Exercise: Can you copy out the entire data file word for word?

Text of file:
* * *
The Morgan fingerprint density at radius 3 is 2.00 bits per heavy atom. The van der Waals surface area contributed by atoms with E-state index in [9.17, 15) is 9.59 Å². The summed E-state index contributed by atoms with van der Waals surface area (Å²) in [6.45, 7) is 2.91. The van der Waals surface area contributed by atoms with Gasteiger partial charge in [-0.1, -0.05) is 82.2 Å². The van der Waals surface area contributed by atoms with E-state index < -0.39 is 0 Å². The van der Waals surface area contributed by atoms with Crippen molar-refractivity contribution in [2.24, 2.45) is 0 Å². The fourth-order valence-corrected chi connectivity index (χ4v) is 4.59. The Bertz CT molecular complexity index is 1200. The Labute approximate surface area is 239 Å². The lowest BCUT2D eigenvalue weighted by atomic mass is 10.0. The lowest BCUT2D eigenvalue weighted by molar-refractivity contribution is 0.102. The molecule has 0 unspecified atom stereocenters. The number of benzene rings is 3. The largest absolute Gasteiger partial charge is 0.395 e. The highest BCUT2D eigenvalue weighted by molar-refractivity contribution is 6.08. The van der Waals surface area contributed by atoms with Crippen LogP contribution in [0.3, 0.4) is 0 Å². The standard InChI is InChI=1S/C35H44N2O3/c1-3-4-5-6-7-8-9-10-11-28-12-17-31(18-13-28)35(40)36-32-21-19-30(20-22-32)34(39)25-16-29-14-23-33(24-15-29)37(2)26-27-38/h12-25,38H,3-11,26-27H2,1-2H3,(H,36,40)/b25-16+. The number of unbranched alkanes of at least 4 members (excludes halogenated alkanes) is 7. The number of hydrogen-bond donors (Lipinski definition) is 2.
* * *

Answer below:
The Morgan fingerprint density at radius 3 is 2.00 bits per heavy atom. The van der Waals surface area contributed by atoms with E-state index in [9.17, 15) is 9.59 Å². The summed E-state index contributed by atoms with van der Waals surface area (Å²) in [6.45, 7) is 2.91. The van der Waals surface area contributed by atoms with Gasteiger partial charge in [-0.1, -0.05) is 82.2 Å². The van der Waals surface area contributed by atoms with E-state index < -0.39 is 0 Å². The van der Waals surface area contributed by atoms with Crippen molar-refractivity contribution in [2.24, 2.45) is 0 Å². The fourth-order valence-corrected chi connectivity index (χ4v) is 4.59. The Bertz CT molecular complexity index is 1200. The Labute approximate surface area is 239 Å². The lowest BCUT2D eigenvalue weighted by atomic mass is 10.0. The lowest BCUT2D eigenvalue weighted by molar-refractivity contribution is 0.102. The molecule has 0 unspecified atom stereocenters. The number of benzene rings is 3. The largest absolute Gasteiger partial charge is 0.395 e. The highest BCUT2D eigenvalue weighted by molar-refractivity contribution is 6.08. The van der Waals surface area contributed by atoms with Crippen LogP contribution in [0.3, 0.4) is 0 Å². The standard InChI is InChI=1S/C35H44N2O3/c1-3-4-5-6-7-8-9-10-11-28-12-17-31(18-13-28)35(40)36-32-21-19-30(20-22-32)34(39)25-16-29-14-23-33(24-15-29)37(2)26-27-38/h12-25,38H,3-11,26-27H2,1-2H3,(H,36,40)/b25-16+. The number of unbranched alkanes of at least 4 members (excludes halogenated alkanes) is 7. The number of hydrogen-bond donors (Lipinski definition) is 2.